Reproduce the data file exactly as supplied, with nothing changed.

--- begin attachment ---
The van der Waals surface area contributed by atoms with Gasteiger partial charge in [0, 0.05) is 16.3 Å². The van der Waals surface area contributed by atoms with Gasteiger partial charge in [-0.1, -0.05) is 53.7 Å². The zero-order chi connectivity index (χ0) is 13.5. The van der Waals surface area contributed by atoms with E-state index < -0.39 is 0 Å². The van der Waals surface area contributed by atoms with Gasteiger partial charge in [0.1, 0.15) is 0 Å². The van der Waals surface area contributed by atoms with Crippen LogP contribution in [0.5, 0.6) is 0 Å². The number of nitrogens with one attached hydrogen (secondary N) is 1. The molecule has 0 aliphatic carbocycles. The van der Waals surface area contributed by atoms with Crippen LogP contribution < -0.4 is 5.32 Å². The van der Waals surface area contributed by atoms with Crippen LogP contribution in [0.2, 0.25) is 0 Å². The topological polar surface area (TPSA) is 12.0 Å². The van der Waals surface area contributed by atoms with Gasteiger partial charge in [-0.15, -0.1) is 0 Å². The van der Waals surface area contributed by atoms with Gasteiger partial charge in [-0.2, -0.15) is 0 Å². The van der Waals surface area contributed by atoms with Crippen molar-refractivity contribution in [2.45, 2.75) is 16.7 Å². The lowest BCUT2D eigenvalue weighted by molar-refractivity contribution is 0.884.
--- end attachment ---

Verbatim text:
The van der Waals surface area contributed by atoms with Gasteiger partial charge in [0, 0.05) is 16.3 Å². The van der Waals surface area contributed by atoms with Gasteiger partial charge in [-0.1, -0.05) is 53.7 Å². The zero-order chi connectivity index (χ0) is 13.5. The van der Waals surface area contributed by atoms with E-state index < -0.39 is 0 Å². The van der Waals surface area contributed by atoms with Gasteiger partial charge in [0.1, 0.15) is 0 Å². The van der Waals surface area contributed by atoms with Crippen LogP contribution in [0.5, 0.6) is 0 Å². The number of nitrogens with one attached hydrogen (secondary N) is 1. The molecule has 0 aliphatic carbocycles. The van der Waals surface area contributed by atoms with Crippen LogP contribution < -0.4 is 5.32 Å². The van der Waals surface area contributed by atoms with Crippen LogP contribution in [0.2, 0.25) is 0 Å². The topological polar surface area (TPSA) is 12.0 Å². The van der Waals surface area contributed by atoms with Gasteiger partial charge in [-0.15, -0.1) is 0 Å². The van der Waals surface area contributed by atoms with Gasteiger partial charge in [-0.2, -0.15) is 0 Å². The van der Waals surface area contributed by atoms with Crippen molar-refractivity contribution in [2.45, 2.75) is 16.7 Å². The lowest BCUT2D eigenvalue weighted by molar-refractivity contribution is 0.884.